At just about 24 hours into our whirlwind trip to Iceland, we’ve already seen a lot of it. Of course, it helps that the sun never really goes down at this time of year, so you can pretty much see everything at all points of the day or night. In fact, I woke up at 4AM to bright sunshine and almost tried to convince Andy that we should hit the road out of Reykjavik and start seeing the natural wonders. That goal was quickly abandoned. I have to be careful with Andy. He’s not exactly a Nature guy — our marriage nearly ended early thirty years ago when I took him camping out in the Painted Desert and Petrified Forest of Arizona. In fact, I was surprised he agreed to accompany me to Iceland. I’d been asking for years if I could glom on one of his many business trips to England and, while he was working, grab the quick flight to Reykjavik for a few days. Surprisingly, when his latest trip came up, he agreed to go to Iceland with me. Of course, after the holiday was booked, he asked the fateful question:
Andy: So what exactly is there to see in Iceland?
Me: There are glaciers and volcanoes and geysers. It’s basically like Glacier National Park, Yellowstone and Lassen Volcano Park all rolled into one. It’s like the whole country is a National Park.
Andy: I HATE National Parks.
I was reminded that this trip was going to have to be managed very carefully. I could only cram in as many natural wonders as I thought Andy could tolerate. That requirement took hiking out of the equation. If I were going to tick off all of my Icelandic bucket list items, we needed to hit them quickly while still leaving Andy plenty of time for fine dining and shopping.
For our first full day, I had planned for us to see some of the highlights of the scenic route known as the Golden Circle. It promised to take us through lava fields, under permanently snow capped mountains, past cinder cones and geysers, touching down at some key sights in Iceland’s history. The trick was going to be seeing as much of it as we could cram in before Andy reached his limit. The day was mostly a success.
On a side note, any regular reader of this blog will recognize those flowers in the foreground as Lupines, a variety of which is one of our favorite California wildflowers. Here in Iceland, we saw them growing in massive swaths across the landscape, and they really, really did look a little too familiar. Reaching out to my traditional go-to sources of information, on the previous night, I’d quizzed the waiter in our cocktail lounge about them. When I said they were surprisingly similar to the Lupines we have in the Western U.S., our waiter said, “Yes, they’re originally from Canada. My grandfather helped to import them and plant them.” Hmmmm. You know how we feel here at Left Coast Cowboys about the planting of non-native species that might become invasive. As much as I love Lupines — and as beautiful as they looked giving a smokey purple haze to the landscape here — I wasn’t sure I approved. I noted to our waiter that Lupines fix nitrogen into poor soil, making it richer for other plants, but perhaps they were crowding out something indigenous. He assured me that the Lupines were held in check because, once they enriched the soil in an area here, they wouldn’t grow there any more. I’m not sure I’m buying that, but as we drove through, I did notice that the Lupines seemed to be held to very defined swaths, usually where I suspected the soil was better drained. Knowing how at least our California Lupines thrive in our waterless summers, I guess these Canadian Lupines could only take hold in porous soil areas in order to survive the 200 or so days of rain Iceland gets.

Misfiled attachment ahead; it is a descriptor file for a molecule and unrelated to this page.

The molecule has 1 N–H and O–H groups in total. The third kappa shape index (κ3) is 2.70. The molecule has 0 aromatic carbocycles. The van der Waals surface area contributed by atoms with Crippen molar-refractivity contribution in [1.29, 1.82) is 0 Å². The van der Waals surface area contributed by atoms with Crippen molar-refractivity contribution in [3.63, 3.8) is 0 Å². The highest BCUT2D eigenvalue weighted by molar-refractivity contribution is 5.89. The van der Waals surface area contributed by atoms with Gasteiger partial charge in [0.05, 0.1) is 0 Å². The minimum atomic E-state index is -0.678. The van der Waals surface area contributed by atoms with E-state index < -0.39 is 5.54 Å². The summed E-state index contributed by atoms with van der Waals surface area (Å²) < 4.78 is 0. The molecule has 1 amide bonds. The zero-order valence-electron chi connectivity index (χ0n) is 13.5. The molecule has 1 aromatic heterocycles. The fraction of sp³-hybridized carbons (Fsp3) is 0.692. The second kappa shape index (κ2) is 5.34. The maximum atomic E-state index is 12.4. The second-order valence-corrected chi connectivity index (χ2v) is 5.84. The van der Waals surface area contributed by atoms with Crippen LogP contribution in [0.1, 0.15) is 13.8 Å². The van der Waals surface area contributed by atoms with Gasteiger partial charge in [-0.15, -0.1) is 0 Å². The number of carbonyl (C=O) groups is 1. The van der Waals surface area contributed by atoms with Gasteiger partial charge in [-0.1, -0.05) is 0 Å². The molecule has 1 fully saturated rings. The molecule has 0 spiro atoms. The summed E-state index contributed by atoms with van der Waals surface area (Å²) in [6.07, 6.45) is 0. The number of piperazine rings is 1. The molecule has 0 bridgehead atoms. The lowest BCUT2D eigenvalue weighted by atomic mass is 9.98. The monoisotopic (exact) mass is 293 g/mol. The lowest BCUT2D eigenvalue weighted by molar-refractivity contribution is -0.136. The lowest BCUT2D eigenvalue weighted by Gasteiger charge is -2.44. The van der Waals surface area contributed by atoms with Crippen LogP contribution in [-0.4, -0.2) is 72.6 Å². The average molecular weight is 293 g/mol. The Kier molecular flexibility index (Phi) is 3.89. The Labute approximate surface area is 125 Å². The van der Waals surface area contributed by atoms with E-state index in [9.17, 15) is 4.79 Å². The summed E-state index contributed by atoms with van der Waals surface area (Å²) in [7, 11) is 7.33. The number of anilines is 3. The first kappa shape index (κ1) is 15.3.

Apparently, in Iceland, a huge percentage of the population believes in elves, trolls and ghosts. Or, as on local folklorist puts it: “We don’t necessarily believe, but we adamantly don’t disbelieve.” Trolls, when caught out in daylight, are supposed to turn to stone. So Icelanders helpfully make stone towers to mark areas where trolls congregate. Or maybe this sight really was a particularly large troll gathering that turned to stone with an unexpected sunrise.
When traveling with someone like Andy, you need a lot of bang very quickly with only a modicum of effort. Pingvellir delivers like Dominoes. With an easy wander around of an hour or two, you get fantastic lava formations, pristine waterfalls, bird life, early Icelandic history and some really interesting geology. At a gully in the park called Almannagja, the American tectonic plate is pulling away from the European tectonic plate at a steady pace of one inch a year. Iceland is literally tearing in half. At first we thought just the narrow canyon we were walking through was the rift.